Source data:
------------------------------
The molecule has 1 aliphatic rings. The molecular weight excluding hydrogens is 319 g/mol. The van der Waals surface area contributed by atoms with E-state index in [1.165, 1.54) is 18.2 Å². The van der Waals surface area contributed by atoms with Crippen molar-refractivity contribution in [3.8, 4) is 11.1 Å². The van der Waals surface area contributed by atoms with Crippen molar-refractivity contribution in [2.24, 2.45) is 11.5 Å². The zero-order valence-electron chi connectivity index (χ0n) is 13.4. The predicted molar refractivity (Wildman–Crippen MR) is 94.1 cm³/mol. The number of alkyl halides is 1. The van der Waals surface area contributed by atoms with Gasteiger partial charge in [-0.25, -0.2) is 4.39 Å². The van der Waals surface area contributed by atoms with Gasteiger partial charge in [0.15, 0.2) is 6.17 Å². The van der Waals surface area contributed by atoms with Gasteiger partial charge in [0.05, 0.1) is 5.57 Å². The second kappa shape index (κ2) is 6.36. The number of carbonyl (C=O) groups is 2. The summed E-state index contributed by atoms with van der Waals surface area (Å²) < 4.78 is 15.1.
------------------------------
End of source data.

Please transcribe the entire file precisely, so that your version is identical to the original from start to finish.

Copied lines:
The molecule has 1 aliphatic rings. The molecular weight excluding hydrogens is 319 g/mol. The van der Waals surface area contributed by atoms with E-state index in [1.165, 1.54) is 18.2 Å². The van der Waals surface area contributed by atoms with Crippen molar-refractivity contribution in [3.8, 4) is 11.1 Å². The van der Waals surface area contributed by atoms with Crippen molar-refractivity contribution in [2.24, 2.45) is 11.5 Å². The zero-order valence-electron chi connectivity index (χ0n) is 13.4. The predicted molar refractivity (Wildman–Crippen MR) is 94.1 cm³/mol. The number of alkyl halides is 1. The van der Waals surface area contributed by atoms with Gasteiger partial charge in [-0.25, -0.2) is 4.39 Å². The van der Waals surface area contributed by atoms with Gasteiger partial charge in [0.15, 0.2) is 6.17 Å². The van der Waals surface area contributed by atoms with Gasteiger partial charge in [0.05, 0.1) is 5.57 Å². The second kappa shape index (κ2) is 6.36. The number of carbonyl (C=O) groups is 2. The summed E-state index contributed by atoms with van der Waals surface area (Å²) < 4.78 is 15.1.